What is a lesser festival and when and how do we celebrate them?
The basic Christian festival is Sunday. In addition to this weekly festival of the resurrection of Jesus, which is celebrated with Word and Sacrament, the church also observes other great festivals associated with the life of Jesus and the mystery of our redemption. These principal festivals include: the Nativity of Our Lord (Christmas) and the Epiphany of Our Lord; Ash Wednesday and the days of Holy Week; the Three Days of Maundy Thursday, Good Friday, and the Resurrection of Our Lord (Easter); the Sundays of Easter, the Ascension of Our Lord, and the Day of Pentecost; and The Holy Trinity. These days always have precedence over any other day or observance.
In addition, Evangelical Lutheran Worship identifies days called lesser festivals.
The Name of Jesus, January 1
The Presentation of Our Lord, February 2
The Annunciation of Our Lord, March 25
The Visitation, May 31
The Nativity of St. John the Baptist, June 24
St. Mary Magdalene, July 22
Mary, Mother of Our Lord, August 15
Holy Cross Day, September 14
St. Michael and All Angels, September 29
Reformation Day, October 31
All Saints Day, November 1
St. Stephen, December 26
The Holy Innocents, December 28
The Confession of St. Peter, January 18
The Conversion of St. Paul, January 25
Apostles and evangelists’ days
St. Matthias, February 24
St. Mark, April 25
St. Philip and St. James, May 1
St. Barnabas, June 11
St. Peter and St. Paul, June 29
St. James the Elder, July 25
St. Bartholomew, August 24
St. Matthew, September 21
St. Luke, October 18
St. Simon and St. Jude, October 28
St. Andrew, November 30
St. Thomas, December 21
Lesser festivals are a kind of festival of Jesus Christ. These occasions mark and celebrate events in the life of Christ, Christ’s presence in the lives of the saints, and prominent festivals of the church. Observing these lesser festivals is a way of recovering and upholding the sense of the communion of saints that is so important to our understanding of the church: "I believe in the Holy Spirit, the holy catholic church, the communion of saints. . ." (Apostles’ Creed, Third Article).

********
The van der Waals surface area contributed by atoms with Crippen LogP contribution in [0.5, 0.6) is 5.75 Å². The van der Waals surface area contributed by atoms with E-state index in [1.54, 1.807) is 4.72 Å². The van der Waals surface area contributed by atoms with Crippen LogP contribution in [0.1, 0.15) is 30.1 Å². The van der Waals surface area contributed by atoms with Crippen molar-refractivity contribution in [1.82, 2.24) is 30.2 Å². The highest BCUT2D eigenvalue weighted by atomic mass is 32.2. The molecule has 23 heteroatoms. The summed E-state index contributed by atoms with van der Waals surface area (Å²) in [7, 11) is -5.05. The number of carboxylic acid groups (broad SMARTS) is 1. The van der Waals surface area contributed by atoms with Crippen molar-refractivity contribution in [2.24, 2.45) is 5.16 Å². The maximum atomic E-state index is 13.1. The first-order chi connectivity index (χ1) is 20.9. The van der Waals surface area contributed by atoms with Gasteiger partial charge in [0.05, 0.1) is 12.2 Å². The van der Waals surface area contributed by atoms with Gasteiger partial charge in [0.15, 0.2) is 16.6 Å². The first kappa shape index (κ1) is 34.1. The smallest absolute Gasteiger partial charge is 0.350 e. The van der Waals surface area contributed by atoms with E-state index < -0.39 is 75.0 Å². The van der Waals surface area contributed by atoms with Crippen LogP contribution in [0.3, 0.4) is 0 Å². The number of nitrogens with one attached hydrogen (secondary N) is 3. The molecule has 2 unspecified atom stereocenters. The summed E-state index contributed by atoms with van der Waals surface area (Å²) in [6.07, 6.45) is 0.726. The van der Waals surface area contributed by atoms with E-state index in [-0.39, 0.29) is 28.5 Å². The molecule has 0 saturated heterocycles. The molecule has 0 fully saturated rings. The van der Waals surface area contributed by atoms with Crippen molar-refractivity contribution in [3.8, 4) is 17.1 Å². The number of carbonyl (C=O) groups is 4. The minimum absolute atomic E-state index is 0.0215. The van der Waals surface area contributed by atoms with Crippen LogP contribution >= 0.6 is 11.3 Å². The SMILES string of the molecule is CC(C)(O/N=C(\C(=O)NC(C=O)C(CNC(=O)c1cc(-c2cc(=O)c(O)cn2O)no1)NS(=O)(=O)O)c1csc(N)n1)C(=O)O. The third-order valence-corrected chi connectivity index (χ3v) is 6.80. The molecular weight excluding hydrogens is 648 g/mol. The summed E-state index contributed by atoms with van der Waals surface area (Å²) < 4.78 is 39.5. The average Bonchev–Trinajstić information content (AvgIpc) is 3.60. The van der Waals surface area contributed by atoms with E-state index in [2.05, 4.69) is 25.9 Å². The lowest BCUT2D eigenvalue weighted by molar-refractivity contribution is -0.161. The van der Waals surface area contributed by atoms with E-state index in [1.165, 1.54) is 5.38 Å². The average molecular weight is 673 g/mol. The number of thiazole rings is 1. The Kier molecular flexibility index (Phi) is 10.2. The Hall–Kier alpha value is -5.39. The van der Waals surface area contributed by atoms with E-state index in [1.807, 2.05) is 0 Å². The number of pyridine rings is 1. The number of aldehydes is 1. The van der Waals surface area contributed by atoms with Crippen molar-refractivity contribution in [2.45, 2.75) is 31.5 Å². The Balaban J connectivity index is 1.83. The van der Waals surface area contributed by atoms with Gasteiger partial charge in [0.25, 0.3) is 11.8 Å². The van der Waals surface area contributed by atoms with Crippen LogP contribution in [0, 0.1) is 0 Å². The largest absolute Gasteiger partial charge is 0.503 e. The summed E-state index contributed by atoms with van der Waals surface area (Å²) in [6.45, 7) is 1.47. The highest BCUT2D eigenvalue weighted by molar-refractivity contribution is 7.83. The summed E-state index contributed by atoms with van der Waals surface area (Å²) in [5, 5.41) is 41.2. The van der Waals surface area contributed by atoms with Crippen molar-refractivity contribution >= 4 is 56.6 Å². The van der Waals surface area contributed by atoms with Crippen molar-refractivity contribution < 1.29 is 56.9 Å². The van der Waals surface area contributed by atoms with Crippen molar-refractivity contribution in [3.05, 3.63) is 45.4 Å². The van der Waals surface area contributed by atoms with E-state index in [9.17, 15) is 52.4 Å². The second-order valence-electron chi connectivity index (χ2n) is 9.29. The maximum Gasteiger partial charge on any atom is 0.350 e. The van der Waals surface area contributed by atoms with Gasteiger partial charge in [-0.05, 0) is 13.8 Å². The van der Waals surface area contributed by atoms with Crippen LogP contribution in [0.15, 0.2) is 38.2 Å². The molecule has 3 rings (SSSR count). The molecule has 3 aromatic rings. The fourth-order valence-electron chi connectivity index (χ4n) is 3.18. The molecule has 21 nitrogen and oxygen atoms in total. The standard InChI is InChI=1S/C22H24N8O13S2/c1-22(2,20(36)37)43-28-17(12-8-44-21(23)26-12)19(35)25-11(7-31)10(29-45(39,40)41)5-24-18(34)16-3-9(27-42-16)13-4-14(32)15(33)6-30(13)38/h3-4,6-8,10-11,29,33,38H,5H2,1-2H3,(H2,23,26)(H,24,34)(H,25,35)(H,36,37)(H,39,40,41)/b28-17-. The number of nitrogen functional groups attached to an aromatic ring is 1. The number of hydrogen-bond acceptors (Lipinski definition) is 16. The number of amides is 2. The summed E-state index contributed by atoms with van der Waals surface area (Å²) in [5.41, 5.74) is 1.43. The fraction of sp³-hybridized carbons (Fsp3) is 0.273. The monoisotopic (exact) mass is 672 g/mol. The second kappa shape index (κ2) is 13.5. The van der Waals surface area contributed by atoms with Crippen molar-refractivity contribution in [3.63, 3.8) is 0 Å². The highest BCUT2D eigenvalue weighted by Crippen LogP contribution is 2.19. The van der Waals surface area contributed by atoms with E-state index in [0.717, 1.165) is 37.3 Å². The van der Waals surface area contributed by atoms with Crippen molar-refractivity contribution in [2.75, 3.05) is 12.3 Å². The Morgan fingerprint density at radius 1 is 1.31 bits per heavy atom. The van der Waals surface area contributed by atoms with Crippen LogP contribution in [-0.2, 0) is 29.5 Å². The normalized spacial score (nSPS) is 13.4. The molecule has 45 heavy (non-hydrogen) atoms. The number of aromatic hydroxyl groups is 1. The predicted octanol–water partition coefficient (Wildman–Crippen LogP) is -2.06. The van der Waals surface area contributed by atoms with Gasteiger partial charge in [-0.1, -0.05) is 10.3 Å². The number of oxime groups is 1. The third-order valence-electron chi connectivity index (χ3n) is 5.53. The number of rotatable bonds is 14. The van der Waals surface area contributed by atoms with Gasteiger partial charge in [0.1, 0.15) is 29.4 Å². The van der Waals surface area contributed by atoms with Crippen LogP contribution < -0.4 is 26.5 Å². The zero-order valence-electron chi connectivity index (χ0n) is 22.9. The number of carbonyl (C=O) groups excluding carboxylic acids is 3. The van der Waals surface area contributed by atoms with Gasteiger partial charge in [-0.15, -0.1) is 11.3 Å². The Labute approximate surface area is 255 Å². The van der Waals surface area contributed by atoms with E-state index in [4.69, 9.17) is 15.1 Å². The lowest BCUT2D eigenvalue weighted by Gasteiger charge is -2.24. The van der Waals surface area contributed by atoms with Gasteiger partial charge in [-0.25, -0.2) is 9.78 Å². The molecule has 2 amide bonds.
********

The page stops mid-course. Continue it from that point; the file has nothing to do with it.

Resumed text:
ELW does provide for some lesser festivals to replace the Sunday lectionary propers regardless of the day of the week on which they fall (Name of Jesus, the Presentation of Our Lord, Reformation Day, and All Saints Day). Other lesser festivals may be observed on a Sunday when their date follows on a Sunday (John the Baptist, Peter and Paul, Mary, Mother of Our Lord, Holy Cross Day, and Michael and All Angels.) Still other lesser festivals would rarely or never replace Sunday propers because they fall within the primary seasons of the church (Advent, Lent or Easter) and the seasonal texts are favored (Andrew, Annunciation of Our Lord, Mark, Philip and James, and Matthias.) The remainder of the lesser festivals, when their date falls on a Sunday are usually transferred to the first available weekday. Local congregations may consider whether observing a lesser festival other than those named outweighs the value of observing the Sunday propers. (See Evangelical Lutheran Worship: Leaders' Edition page 12 and 13 for more information.)
With the exception of All Saints' Day, lesser festivals have only one set of readings, not three, as Sundays do. This means that a day such as Reformation Day (when it is celebrated on Sunday) will use the same set of readings every year. Worship planners should be aware that the carefully chosen lessons of the Revised Common Lectionary for Sundays is disrupted when one set of them is replaced on any given Sunday by those appropriate for a lesser festival.
Help is available for making these decisions in the resources supporting Evangelical Lutheran Worship and in Sundays and Seasons.
Consider these possibilities:
- To uphold the centrality of Sunday and its resurrection emphasis it is possible to observe lesser festivals on other days of the week, even when their date falls on a Sunday.
- To maintain the emphasis on Sunday and also observe lesser festivals, worship planners and preachers can use the Sunday readings but announce the designation for the Sunday it is and also note the festival of __________.
- We can use the prayer of the day for the lesser festival following the prayer of the day for the Sunday. Connect the lesser festival to the Sunday celebration by integrating its central concerns in the sermon on Sunday’s texts.
- Integrate the lesser festival into the intercessions prepared for the Sunday celebration, particularly in the concluding commendation of the faithful departed when the lesser festival celebrates a saint’s day.
- Use the relationship between Sunday and a lesser festival as an occasion to preach and teach about their places in our understanding of redemption.
The Consultation on Common Texts. The Revised Common Lectionary. Nashville: Abingdon Press, 1992.
Evangelical Lutheran Worship: Leaders’ Edition. Minneapolis: Augsburg Fortress, 2006.
Sundays and Seasons. Minneapolis: Augsburg Fortress. Published annually.